Avoid running into cat and mouse games with the developer once this period has lapsed. There will be only one loser. You. For the umpteen time, the defects liability period will not be tailored to your wish as a buyer, it’s a contractual period that is fixed.

There will not be even an extra day added to it. I appreciate that the greatest struggle in mankind is that against ignorance, but this can no longer be classified as ignorance, especially in 2019. We cannot keep making the same mistakes over and over. Be wise or perish! – The writer is chairman of Association of Construction Managers of Kenya. nashon.okowa@gmail.com

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Business

Life in the skies: I globetrot for a living

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Mariam Ali is living her dream. Imagine working at 37,000ft in a jet cruising at 900Km/h, mingling with all kinds of people? A dream job, right? Well, this is what Mariam does for a living. Her journey began at Fly Dubai as a member of the cabin crew, before joining Emirates in 2015 as the airline’s business class hostess.

So, what does the job of a global airline’s cabin crew entail? And what is it like to globetrot to and from work?

‘‘My main job is to ensure the passengers aboard are comfortable and safe. It’s also my responsibility to ensure passengers have the best experience during the journey by attending to all their needs,” she says.

‘‘Some journeys, such as Dubai to New York, are very long, sometimes lasting more than 10 hours. This can get boring and exhausting, so it’s important to ensure passengers are happy and relaxed.”

This job has offered her travel opportunities to places she had never dreamt of going to before.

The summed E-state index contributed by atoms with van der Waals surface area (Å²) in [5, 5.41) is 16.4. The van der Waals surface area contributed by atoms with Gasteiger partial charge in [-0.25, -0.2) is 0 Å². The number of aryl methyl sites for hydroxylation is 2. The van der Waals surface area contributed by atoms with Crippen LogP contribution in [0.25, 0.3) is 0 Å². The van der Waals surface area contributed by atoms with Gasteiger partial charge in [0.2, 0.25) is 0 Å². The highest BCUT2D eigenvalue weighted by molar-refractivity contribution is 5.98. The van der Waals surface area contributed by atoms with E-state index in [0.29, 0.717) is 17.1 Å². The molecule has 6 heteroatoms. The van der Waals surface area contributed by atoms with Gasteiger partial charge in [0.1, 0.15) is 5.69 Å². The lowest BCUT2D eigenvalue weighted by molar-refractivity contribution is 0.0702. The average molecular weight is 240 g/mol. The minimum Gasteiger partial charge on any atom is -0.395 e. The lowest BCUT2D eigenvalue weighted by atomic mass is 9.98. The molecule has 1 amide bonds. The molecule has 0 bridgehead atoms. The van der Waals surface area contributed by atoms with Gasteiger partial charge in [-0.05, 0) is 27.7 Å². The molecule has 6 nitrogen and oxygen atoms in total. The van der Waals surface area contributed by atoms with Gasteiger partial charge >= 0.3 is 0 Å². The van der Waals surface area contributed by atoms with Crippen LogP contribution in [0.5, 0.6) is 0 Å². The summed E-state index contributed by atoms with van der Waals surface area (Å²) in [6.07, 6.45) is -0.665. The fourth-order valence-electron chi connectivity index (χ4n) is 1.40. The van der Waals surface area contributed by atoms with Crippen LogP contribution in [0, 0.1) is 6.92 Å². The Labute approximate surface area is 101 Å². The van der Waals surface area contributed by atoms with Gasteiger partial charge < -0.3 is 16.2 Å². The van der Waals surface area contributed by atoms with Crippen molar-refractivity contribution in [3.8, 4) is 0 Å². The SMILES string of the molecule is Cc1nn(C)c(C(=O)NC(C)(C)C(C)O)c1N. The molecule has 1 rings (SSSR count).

‘‘Every journey is an opportunity to experience new cultures and to interact with people from diverse backgrounds,” she says.

‘‘It is always a delight to discover new cities and revisit those that I have been to before.”

Multi-racial interactions begin long before Mariam’s plane starts taxiing on the runway, thanks to Emirates’ 20,000 flight attendants who are drawn from 150 countries.

India is Mariam’s favourite destination, owing to the sub-continent’s diverse cultures, sub-cultures, languages and dialects.

What are the key selling points for this career and why would a young person be interested?

‘‘First, if you do it for a long time, flying can become a lifestyle. Most air hostesses are offered the best accommodation, travel allowances and per diems,” she says, adding that this is the best job for those who are outgoing and adventurous in nature.

‘‘You always get to meet and interact with team members whom you have never flown with before, which is very exciting.”

But even though they might not always know each other before every flight, the team always has a common goal: To fly passengers to their destinations within a safe and exciting environment.

Major airlines also offer extensive training in the industry to boost their employees’ career development.’’

Additionally, flight attendants have a clearly defined career growth pattern.

“Beginners start at the economy class level before progressing to business class. You are then elevated to first class and later cabin supervisor and service trainer, depending on your interests. All these come with attractive perks,” she says.

The selection process in major airlines is, however, a highly competitive and rigorous exercise.

“Candidates who meet the basic requirements of personal presentation and etiquette are handpicked from dozens of applicants, after which they are interviewed on various aspects of the business,” says Mariam, who is also a a fitness coach and a gym trainer.

Once selected, the team is taken through an intensive training that covers the aspects of safety and security, customer service, grooming and general medical training.

“This is particularly necessary because it enables us to know how to handle medical emergencies on board whenever they occur.

“Unlike some careers, where you must have qualifications in that particular area, most airlines admit professionals from different academic backgrounds, with only basic training required.”

Mariam studied food and nutrition at the National Academy of Sports Medicine (NASM) in London, and also holds a higher national diploma in aviation management.

After employment, a candidate can further their studies and specialise in different areas. The downside of her job, she says, is jetlag.